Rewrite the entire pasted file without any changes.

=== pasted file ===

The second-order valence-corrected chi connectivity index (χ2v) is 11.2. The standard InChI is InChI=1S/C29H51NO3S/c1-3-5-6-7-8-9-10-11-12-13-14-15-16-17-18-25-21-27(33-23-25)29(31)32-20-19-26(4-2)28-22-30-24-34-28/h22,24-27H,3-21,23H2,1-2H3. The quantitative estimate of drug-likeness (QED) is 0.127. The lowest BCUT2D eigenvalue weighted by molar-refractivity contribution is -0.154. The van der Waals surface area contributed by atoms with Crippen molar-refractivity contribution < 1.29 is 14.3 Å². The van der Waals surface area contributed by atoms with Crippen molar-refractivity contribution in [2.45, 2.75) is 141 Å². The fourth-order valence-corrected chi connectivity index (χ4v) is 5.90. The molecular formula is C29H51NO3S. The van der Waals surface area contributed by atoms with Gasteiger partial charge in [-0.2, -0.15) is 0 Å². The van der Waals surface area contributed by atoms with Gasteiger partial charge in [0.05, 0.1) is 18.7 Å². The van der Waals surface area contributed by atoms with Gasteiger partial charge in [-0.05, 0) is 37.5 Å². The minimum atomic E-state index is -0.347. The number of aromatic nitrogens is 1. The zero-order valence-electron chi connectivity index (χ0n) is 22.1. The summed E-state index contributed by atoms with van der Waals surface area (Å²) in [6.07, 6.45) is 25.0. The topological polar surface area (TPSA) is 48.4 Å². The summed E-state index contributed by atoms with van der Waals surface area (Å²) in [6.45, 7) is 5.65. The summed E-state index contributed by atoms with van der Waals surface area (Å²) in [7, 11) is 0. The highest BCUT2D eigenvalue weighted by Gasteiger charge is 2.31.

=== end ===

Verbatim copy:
The second-order valence-corrected chi connectivity index (χ2v) is 11.2. The standard InChI is InChI=1S/C29H51NO3S/c1-3-5-6-7-8-9-10-11-12-13-14-15-16-17-18-25-21-27(33-23-25)29(31)32-20-19-26(4-2)28-22-30-24-34-28/h22,24-27H,3-21,23H2,1-2H3. The quantitative estimate of drug-likeness (QED) is 0.127. The lowest BCUT2D eigenvalue weighted by molar-refractivity contribution is -0.154. The van der Waals surface area contributed by atoms with Crippen molar-refractivity contribution < 1.29 is 14.3 Å². The van der Waals surface area contributed by atoms with Crippen molar-refractivity contribution in [2.45, 2.75) is 141 Å². The fourth-order valence-corrected chi connectivity index (χ4v) is 5.90. The molecular formula is C29H51NO3S. The van der Waals surface area contributed by atoms with Gasteiger partial charge in [-0.2, -0.15) is 0 Å². The van der Waals surface area contributed by atoms with Gasteiger partial charge in [0.05, 0.1) is 18.7 Å². The van der Waals surface area contributed by atoms with Gasteiger partial charge in [-0.05, 0) is 37.5 Å². The minimum atomic E-state index is -0.347. The number of aromatic nitrogens is 1. The zero-order valence-electron chi connectivity index (χ0n) is 22.1. The summed E-state index contributed by atoms with van der Waals surface area (Å²) in [6.07, 6.45) is 25.0. The topological polar surface area (TPSA) is 48.4 Å². The summed E-state index contributed by atoms with van der Waals surface area (Å²) in [6.45, 7) is 5.65. The summed E-state index contributed by atoms with van der Waals surface area (Å²) in [7, 11) is 0. The highest BCUT2D eigenvalue weighted by Gasteiger charge is 2.31.